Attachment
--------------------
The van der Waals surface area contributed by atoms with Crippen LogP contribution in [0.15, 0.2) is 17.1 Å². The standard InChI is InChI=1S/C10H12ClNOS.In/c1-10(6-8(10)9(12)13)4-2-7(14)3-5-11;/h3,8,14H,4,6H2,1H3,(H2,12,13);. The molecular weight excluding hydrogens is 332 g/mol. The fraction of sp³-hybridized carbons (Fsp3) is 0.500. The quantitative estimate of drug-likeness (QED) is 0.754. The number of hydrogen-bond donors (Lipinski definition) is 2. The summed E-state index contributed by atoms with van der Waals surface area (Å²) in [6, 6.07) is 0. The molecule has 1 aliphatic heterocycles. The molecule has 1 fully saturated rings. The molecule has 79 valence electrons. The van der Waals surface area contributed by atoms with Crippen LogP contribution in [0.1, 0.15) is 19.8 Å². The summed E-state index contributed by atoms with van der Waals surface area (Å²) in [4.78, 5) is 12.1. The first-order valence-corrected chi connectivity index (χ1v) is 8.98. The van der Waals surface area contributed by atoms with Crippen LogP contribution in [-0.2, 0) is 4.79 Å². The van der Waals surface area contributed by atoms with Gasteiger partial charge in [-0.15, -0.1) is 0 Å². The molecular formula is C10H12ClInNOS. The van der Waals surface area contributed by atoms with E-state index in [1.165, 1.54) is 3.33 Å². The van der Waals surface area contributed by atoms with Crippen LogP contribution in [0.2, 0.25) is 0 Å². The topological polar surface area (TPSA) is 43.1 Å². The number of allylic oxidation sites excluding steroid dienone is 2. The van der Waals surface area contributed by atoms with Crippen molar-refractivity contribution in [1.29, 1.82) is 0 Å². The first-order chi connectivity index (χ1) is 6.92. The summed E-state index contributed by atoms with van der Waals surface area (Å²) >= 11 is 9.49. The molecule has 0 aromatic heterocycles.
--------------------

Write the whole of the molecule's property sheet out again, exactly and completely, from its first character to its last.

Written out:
The van der Waals surface area contributed by atoms with Crippen LogP contribution in [0.15, 0.2) is 17.1 Å². The standard InChI is InChI=1S/C10H12ClNOS.In/c1-10(6-8(10)9(12)13)4-2-7(14)3-5-11;/h3,8,14H,4,6H2,1H3,(H2,12,13);. The molecular weight excluding hydrogens is 332 g/mol. The fraction of sp³-hybridized carbons (Fsp3) is 0.500. The quantitative estimate of drug-likeness (QED) is 0.754. The number of hydrogen-bond donors (Lipinski definition) is 2. The summed E-state index contributed by atoms with van der Waals surface area (Å²) in [6, 6.07) is 0. The molecule has 1 aliphatic heterocycles. The molecule has 1 fully saturated rings. The molecule has 79 valence electrons. The van der Waals surface area contributed by atoms with Crippen LogP contribution in [0.1, 0.15) is 19.8 Å². The summed E-state index contributed by atoms with van der Waals surface area (Å²) in [4.78, 5) is 12.1. The first-order valence-corrected chi connectivity index (χ1v) is 8.98. The van der Waals surface area contributed by atoms with Crippen LogP contribution in [-0.2, 0) is 4.79 Å². The van der Waals surface area contributed by atoms with Gasteiger partial charge in [-0.15, -0.1) is 0 Å². The molecular formula is C10H12ClInNOS. The van der Waals surface area contributed by atoms with E-state index in [1.165, 1.54) is 3.33 Å². The van der Waals surface area contributed by atoms with Crippen LogP contribution in [0.2, 0.25) is 0 Å². The topological polar surface area (TPSA) is 43.1 Å². The number of allylic oxidation sites excluding steroid dienone is 2. The van der Waals surface area contributed by atoms with Crippen molar-refractivity contribution in [1.29, 1.82) is 0 Å². The first-order chi connectivity index (χ1) is 6.92. The summed E-state index contributed by atoms with van der Waals surface area (Å²) >= 11 is 9.49. The molecule has 0 aromatic heterocycles.